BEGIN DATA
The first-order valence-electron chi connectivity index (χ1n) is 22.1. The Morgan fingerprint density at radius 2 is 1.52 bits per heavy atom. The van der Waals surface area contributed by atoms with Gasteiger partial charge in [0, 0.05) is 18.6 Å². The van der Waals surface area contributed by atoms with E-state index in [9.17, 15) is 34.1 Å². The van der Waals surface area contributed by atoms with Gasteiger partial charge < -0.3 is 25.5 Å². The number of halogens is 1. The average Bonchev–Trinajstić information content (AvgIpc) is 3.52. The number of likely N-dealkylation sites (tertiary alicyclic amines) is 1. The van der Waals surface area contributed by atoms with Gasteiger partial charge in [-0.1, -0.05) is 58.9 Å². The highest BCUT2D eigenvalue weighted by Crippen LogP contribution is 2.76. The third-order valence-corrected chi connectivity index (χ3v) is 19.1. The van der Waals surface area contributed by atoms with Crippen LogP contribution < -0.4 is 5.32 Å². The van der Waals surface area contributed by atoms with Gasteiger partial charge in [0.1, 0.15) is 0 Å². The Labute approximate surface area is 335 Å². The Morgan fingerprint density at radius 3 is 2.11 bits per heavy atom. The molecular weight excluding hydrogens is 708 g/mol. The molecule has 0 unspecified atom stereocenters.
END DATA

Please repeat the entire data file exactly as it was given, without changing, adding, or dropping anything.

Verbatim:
The first-order valence-electron chi connectivity index (χ1n) is 22.1. The Morgan fingerprint density at radius 2 is 1.52 bits per heavy atom. The van der Waals surface area contributed by atoms with Gasteiger partial charge in [0, 0.05) is 18.6 Å². The van der Waals surface area contributed by atoms with E-state index in [9.17, 15) is 34.1 Å². The van der Waals surface area contributed by atoms with Gasteiger partial charge < -0.3 is 25.5 Å². The number of halogens is 1. The average Bonchev–Trinajstić information content (AvgIpc) is 3.52. The number of likely N-dealkylation sites (tertiary alicyclic amines) is 1. The van der Waals surface area contributed by atoms with Gasteiger partial charge in [-0.1, -0.05) is 58.9 Å². The highest BCUT2D eigenvalue weighted by Crippen LogP contribution is 2.76. The third-order valence-corrected chi connectivity index (χ3v) is 19.1. The van der Waals surface area contributed by atoms with Crippen LogP contribution < -0.4 is 5.32 Å². The van der Waals surface area contributed by atoms with Gasteiger partial charge in [0.1, 0.15) is 0 Å². The Labute approximate surface area is 335 Å². The Morgan fingerprint density at radius 3 is 2.11 bits per heavy atom. The molecular weight excluding hydrogens is 708 g/mol. The molecule has 0 unspecified atom stereocenters.